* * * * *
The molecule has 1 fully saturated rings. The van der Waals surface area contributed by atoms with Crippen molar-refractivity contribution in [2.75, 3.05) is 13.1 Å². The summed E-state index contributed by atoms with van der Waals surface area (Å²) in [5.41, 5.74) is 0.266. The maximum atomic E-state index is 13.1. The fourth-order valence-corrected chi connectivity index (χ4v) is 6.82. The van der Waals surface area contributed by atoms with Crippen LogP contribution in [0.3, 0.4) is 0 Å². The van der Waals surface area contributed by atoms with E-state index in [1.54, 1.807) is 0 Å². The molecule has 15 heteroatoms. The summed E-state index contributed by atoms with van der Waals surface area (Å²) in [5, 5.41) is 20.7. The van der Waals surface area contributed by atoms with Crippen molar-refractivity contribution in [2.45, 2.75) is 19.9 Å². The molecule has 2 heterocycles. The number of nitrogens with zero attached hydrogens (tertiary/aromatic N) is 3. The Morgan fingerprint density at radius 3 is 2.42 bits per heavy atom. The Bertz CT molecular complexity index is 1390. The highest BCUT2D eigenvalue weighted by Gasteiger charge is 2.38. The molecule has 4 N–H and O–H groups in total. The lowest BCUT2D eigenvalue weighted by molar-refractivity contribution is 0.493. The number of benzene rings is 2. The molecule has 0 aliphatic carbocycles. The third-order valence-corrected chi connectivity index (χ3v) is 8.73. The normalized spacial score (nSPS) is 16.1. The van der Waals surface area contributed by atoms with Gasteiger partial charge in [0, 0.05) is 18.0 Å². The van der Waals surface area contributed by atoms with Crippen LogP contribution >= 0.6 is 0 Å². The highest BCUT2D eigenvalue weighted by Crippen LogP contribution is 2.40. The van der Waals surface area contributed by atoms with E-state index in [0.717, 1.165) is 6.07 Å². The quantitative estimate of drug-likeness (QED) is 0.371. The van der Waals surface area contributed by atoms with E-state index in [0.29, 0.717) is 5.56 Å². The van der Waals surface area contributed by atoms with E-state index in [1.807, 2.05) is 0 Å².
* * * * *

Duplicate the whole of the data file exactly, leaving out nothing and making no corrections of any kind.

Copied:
The molecule has 1 fully saturated rings. The van der Waals surface area contributed by atoms with Crippen molar-refractivity contribution in [2.75, 3.05) is 13.1 Å². The summed E-state index contributed by atoms with van der Waals surface area (Å²) in [5.41, 5.74) is 0.266. The maximum atomic E-state index is 13.1. The fourth-order valence-corrected chi connectivity index (χ4v) is 6.82. The van der Waals surface area contributed by atoms with Crippen LogP contribution in [0.3, 0.4) is 0 Å². The van der Waals surface area contributed by atoms with E-state index in [1.54, 1.807) is 0 Å². The molecule has 15 heteroatoms. The summed E-state index contributed by atoms with van der Waals surface area (Å²) in [5, 5.41) is 20.7. The van der Waals surface area contributed by atoms with Crippen molar-refractivity contribution in [2.45, 2.75) is 19.9 Å². The molecule has 2 heterocycles. The number of nitrogens with zero attached hydrogens (tertiary/aromatic N) is 3. The Morgan fingerprint density at radius 3 is 2.42 bits per heavy atom. The Bertz CT molecular complexity index is 1390. The highest BCUT2D eigenvalue weighted by Gasteiger charge is 2.38. The molecule has 4 N–H and O–H groups in total. The lowest BCUT2D eigenvalue weighted by molar-refractivity contribution is 0.493. The number of benzene rings is 2. The molecule has 0 aliphatic carbocycles. The third-order valence-corrected chi connectivity index (χ3v) is 8.73. The normalized spacial score (nSPS) is 16.1. The van der Waals surface area contributed by atoms with Gasteiger partial charge in [0, 0.05) is 18.0 Å². The van der Waals surface area contributed by atoms with Crippen LogP contribution >= 0.6 is 0 Å². The highest BCUT2D eigenvalue weighted by Crippen LogP contribution is 2.40. The van der Waals surface area contributed by atoms with E-state index in [0.717, 1.165) is 6.07 Å². The quantitative estimate of drug-likeness (QED) is 0.371. The van der Waals surface area contributed by atoms with E-state index in [0.29, 0.717) is 5.56 Å². The van der Waals surface area contributed by atoms with E-state index in [1.807, 2.05) is 0 Å².